What’s our Vector Victor?

By Chris Blair

Ok…so I stole the headline from the classic comedy film, Airplane, but I couldn’t resist. It’s the only quote I know that uses the word vector….as in vector graphics. I know, I know…they meant the aeronautic usage, but cut me some slack here.

There are basically two broad categories of graphic files used in design, vector graphics and bitmap graphics. Simple enough it seems. Yet I think many graphic artists were absent the day this was taught in college. Or worse, maybe they DON’T teach this in college. We repeatedly receive graphic files from other folks that are created or saved in the wrong format for their intended use.

So let’s clear the confusion up right now with a quick definition of the two primary types of graphic file formats.

Vector graphics are mathematical equations that when decoded by a computer, create an image. The primary advantage of vector graphics are they’re small in size and they can be infinitely scaled without image degradation.

This is possible because they’re simply text files using mathematical instructions.  You can open many vector formats in a text editor and actually see the instructions in plain english. Of course it reads like jibberish, but it’s plain to see that the file is nothing more than a complex set of alphanumeric instructions.

Common file formats are .eps, .pdf, .ai, cdr, cgm, dxb and svg. Vector images are used primarily in computer illustration and CAD (computer aided design) programs, but as you can see from the extensions, even the ubiquitous PDF (portable document format) can be considered a vector graphic.

Bitmap graphics are actually tiny points of information that are displayed on a computer screen. They consist of grids with thousands of pixels or points of color, which when viewed as a whole, form the image. They are bit for-bit the same as what is displayed on screen, unlike a vector graphic, which can be sized up or down on that same screen with no change to the look or quality of the image.

Think of how an image is printed on paper. It’s comprised of thousands of tiny ink dots that form the image. Bitmap graphics are the electronic equivalent. For instance, digital photos are bitmaps. The advantage to bitmap graphics are they’re generally considered more photo-realistic than vector images. The disadvantage is they’re larger in file size and their resolution is limited. That means if you scale them larger than they were created, the image degrades noticeably. Scale them down, and depending on the algorithm used, they can artifact. Common bitmap formats are .tif, .tga, .gif. jpg, and .png.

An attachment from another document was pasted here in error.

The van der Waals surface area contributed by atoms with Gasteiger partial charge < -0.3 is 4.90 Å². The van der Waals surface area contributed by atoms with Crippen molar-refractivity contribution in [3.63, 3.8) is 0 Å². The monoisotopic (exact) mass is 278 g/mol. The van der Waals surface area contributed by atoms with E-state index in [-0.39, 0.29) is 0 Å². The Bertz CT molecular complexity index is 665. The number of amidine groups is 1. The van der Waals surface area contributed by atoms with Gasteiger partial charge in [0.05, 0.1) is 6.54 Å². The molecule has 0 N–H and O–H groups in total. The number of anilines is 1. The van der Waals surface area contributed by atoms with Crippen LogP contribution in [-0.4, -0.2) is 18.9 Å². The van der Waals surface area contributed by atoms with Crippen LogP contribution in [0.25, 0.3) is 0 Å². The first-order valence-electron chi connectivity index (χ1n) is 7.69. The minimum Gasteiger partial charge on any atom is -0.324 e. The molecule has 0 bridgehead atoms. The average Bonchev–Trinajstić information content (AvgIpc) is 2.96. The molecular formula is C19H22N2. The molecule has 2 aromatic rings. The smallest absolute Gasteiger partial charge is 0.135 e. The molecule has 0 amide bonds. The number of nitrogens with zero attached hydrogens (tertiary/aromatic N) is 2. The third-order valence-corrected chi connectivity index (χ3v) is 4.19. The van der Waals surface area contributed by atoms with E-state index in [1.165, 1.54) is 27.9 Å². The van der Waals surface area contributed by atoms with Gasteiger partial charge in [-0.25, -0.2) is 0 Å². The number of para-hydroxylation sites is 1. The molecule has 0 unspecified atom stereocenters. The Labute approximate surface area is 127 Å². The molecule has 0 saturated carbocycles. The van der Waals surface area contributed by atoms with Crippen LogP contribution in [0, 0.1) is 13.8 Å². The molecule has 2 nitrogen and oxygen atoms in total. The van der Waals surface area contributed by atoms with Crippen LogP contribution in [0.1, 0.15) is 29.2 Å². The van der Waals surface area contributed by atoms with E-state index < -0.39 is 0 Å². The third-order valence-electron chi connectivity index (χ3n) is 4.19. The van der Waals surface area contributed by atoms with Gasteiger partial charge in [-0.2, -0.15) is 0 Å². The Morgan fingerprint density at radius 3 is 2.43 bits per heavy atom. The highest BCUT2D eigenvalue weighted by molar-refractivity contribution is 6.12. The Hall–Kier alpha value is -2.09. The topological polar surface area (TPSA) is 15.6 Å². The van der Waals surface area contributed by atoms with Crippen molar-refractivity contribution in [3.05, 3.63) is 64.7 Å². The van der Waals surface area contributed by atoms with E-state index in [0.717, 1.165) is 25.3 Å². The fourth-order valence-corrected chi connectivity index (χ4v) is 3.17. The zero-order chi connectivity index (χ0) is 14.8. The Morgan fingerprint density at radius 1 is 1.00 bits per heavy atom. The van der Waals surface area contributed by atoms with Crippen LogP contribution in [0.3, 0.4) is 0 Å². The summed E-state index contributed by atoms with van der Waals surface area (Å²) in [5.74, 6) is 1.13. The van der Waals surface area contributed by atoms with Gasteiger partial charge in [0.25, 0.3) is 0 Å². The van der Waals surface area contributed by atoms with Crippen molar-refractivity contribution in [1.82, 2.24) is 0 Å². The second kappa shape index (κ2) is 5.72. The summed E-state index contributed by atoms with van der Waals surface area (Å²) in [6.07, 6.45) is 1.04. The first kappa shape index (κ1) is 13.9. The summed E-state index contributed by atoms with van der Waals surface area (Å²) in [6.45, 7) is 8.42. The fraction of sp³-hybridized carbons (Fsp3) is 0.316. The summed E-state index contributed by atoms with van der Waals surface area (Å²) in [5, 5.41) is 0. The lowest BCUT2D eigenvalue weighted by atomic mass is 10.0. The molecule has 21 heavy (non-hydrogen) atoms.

But the confusion between vector and bitmap graphics gets more complex. Vector graphics can include bitmaps, and conversely, graphic artists often save bitmap graphics to vector formats. So a designer gets a logo as a .jpg file (a bitmap), opens it up in Adobe Illustrator (a vector graphic program), then saves it as an .eps file (a vector format). Unfortunately, this doesn’t magically convert the bitmap data to mathematical data. The file is STILL a  bitmap in a vector graphic wrapper. But what happens is the resulting graphic is sent to another designer, who, believing it’s a vector graphic, scales it up to fit in his or her design. The result is a blurry, pixelated mess.

Now that your eyes and brain have gone cross, you’ve hopefully learned the difference between the two image types. Vector graphics are typically used for master files of logos, wordmarks, and layouts that will be scaled in subsequent designs, like print ads or billboards. Bitmap graphics are typically used for display graphics, like video, websites, and electronic signage. But there are hundreds of uses for both, and it’s perfectly ok to mix bitmap graphics into vector based layouts, as long as your bitmap file is of sufficient resolution (meaning the resolution is very high).

When I share a file with someone via email or FTP, I typically tell them everything I know about the file, including whether it’s a bitmap, vector or combination of the two.